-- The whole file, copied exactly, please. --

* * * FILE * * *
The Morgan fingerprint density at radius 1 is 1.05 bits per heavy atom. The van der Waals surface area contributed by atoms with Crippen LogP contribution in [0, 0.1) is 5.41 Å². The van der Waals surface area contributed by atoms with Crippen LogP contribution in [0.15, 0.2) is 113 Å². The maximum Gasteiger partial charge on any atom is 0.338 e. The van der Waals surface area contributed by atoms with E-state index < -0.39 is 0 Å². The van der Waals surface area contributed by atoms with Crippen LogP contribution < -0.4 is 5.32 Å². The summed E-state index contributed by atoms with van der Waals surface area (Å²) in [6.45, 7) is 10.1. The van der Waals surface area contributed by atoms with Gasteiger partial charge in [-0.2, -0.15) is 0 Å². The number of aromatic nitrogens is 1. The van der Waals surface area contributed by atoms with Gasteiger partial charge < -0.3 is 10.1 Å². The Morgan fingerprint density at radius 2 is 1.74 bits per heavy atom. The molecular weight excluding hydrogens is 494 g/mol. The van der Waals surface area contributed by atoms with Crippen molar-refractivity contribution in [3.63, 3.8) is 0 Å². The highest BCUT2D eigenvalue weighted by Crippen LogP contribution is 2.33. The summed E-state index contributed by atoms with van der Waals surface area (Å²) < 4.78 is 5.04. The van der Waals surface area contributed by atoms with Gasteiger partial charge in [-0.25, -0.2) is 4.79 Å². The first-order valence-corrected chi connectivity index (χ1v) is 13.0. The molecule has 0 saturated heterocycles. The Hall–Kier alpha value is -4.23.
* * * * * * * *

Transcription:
The Morgan fingerprint density at radius 1 is 1.05 bits per heavy atom. The van der Waals surface area contributed by atoms with Crippen LogP contribution in [0, 0.1) is 5.41 Å². The van der Waals surface area contributed by atoms with Crippen LogP contribution in [0.15, 0.2) is 113 Å². The maximum Gasteiger partial charge on any atom is 0.338 e. The van der Waals surface area contributed by atoms with E-state index < -0.39 is 0 Å². The van der Waals surface area contributed by atoms with Crippen LogP contribution < -0.4 is 5.32 Å². The summed E-state index contributed by atoms with van der Waals surface area (Å²) in [6.45, 7) is 10.1. The van der Waals surface area contributed by atoms with Gasteiger partial charge in [-0.2, -0.15) is 0 Å². The number of aromatic nitrogens is 1. The van der Waals surface area contributed by atoms with Gasteiger partial charge < -0.3 is 10.1 Å². The Morgan fingerprint density at radius 2 is 1.74 bits per heavy atom. The molecular weight excluding hydrogens is 494 g/mol. The van der Waals surface area contributed by atoms with Crippen molar-refractivity contribution in [3.63, 3.8) is 0 Å². The highest BCUT2D eigenvalue weighted by Crippen LogP contribution is 2.33. The summed E-state index contributed by atoms with van der Waals surface area (Å²) < 4.78 is 5.04. The van der Waals surface area contributed by atoms with Gasteiger partial charge in [-0.25, -0.2) is 4.79 Å². The first-order valence-corrected chi connectivity index (χ1v) is 13.0. The molecule has 0 saturated heterocycles. The Hall–Kier alpha value is -4.23.